My Microsoft contact explained that the best selling point of Windows Phone was the new phones. The corporate message comes down to: WinPho has a) A broad array of devices b) the experience is personal c) there’s Win8 integration. “Three times more people are asking for Windows Phones - we’re selling four times as many Windows Phones as a year ago,” he insisted.
That last point - Win 8 integration - is arguable. The multiple code-bases for each flavour of Metro app has, if anything, made platform fragmentation worse than ever.
Now either Microsoft is playing a very long game, or perhaps it really doesn’t care too much about winning here - a muddling success is good enough for all the managers involved. This kind of attitude is common in bureaucracies – keep your head down - it’s a form of risk aversion. But when the product is really good, it’s baffling. Perhaps your career might actually (radical idea coming up) benefit from success?
I should stress no grumbles came from Nokia at all – but rather from other parties.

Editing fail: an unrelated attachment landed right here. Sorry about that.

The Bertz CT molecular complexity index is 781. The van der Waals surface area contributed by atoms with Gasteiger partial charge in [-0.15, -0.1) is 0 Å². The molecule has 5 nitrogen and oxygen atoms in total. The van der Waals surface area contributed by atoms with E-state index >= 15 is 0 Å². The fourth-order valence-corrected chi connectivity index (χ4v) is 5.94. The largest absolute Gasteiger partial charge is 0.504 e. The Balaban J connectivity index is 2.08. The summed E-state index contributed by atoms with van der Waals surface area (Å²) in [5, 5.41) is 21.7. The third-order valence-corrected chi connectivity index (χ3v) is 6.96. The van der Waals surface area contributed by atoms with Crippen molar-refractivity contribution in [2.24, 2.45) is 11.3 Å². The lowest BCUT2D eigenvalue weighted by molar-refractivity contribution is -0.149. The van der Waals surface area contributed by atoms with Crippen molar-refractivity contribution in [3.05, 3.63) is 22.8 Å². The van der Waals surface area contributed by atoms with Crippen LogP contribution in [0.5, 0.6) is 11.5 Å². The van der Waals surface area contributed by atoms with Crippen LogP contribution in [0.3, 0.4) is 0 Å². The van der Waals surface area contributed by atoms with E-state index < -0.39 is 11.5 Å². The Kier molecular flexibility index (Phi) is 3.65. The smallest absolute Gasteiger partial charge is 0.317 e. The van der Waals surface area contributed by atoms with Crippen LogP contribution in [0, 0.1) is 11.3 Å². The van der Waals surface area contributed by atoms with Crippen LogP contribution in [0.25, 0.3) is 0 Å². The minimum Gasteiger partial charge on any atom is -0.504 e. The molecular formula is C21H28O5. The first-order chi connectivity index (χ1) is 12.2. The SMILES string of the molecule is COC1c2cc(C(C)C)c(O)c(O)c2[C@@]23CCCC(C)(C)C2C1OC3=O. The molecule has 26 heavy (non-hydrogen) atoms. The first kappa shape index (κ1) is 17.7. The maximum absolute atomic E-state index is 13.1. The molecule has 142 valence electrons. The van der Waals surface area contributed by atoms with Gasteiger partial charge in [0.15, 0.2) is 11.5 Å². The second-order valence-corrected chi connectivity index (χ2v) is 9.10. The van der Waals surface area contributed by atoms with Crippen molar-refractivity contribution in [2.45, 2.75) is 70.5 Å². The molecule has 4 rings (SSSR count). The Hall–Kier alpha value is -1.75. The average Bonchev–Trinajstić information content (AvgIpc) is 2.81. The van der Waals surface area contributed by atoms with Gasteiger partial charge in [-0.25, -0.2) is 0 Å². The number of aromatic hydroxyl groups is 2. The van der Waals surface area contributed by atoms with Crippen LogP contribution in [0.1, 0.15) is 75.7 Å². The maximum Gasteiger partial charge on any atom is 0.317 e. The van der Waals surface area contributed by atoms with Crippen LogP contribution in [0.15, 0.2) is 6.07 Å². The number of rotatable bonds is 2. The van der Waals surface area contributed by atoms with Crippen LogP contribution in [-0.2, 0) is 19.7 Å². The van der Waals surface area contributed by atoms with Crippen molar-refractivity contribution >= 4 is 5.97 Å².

This is what Nokia’s Michael Halbherr told me: “Number one, we build great products. This is the second generation of devices, and you can now see our full portfolio. We’ve worked with Microsoft to stress differentiation. We do this with imaging and location, and also with our design.
“Number two, we work with operators. Operators want to rebalance the ecosystem.” Halbherr described the US as the lead market and said Nokia wants to ensure every operator “gets a ‘hero’ device”.
“Thirdly, we have to tell the story at the Point of Sale,” he says. Nokia has a cardboard pyramid with a small aperture to show the Lumia 920’s capabilities in low light conditions. “We get that pyramid in there to show customers how good Lumia is in low light conditions. Then someone can see how our camera compares to a Samsung Galaxy or iPhone’s camera in low light conditions. This is what we stress, not that the phone has 4 CPU cores, or runs at 3GHz.”
All this doesn’t mean big prime time TV advertising campaigns. “It doesn’t happen in a week, said Halbherr. You don’t need to get to 70 per cent overnight.”
When asked about other OEM concerns, Halbherr replied: “Microsoft is a very big organisation – but if I have a problem, I can phone Terry. And Terry phones me.” ®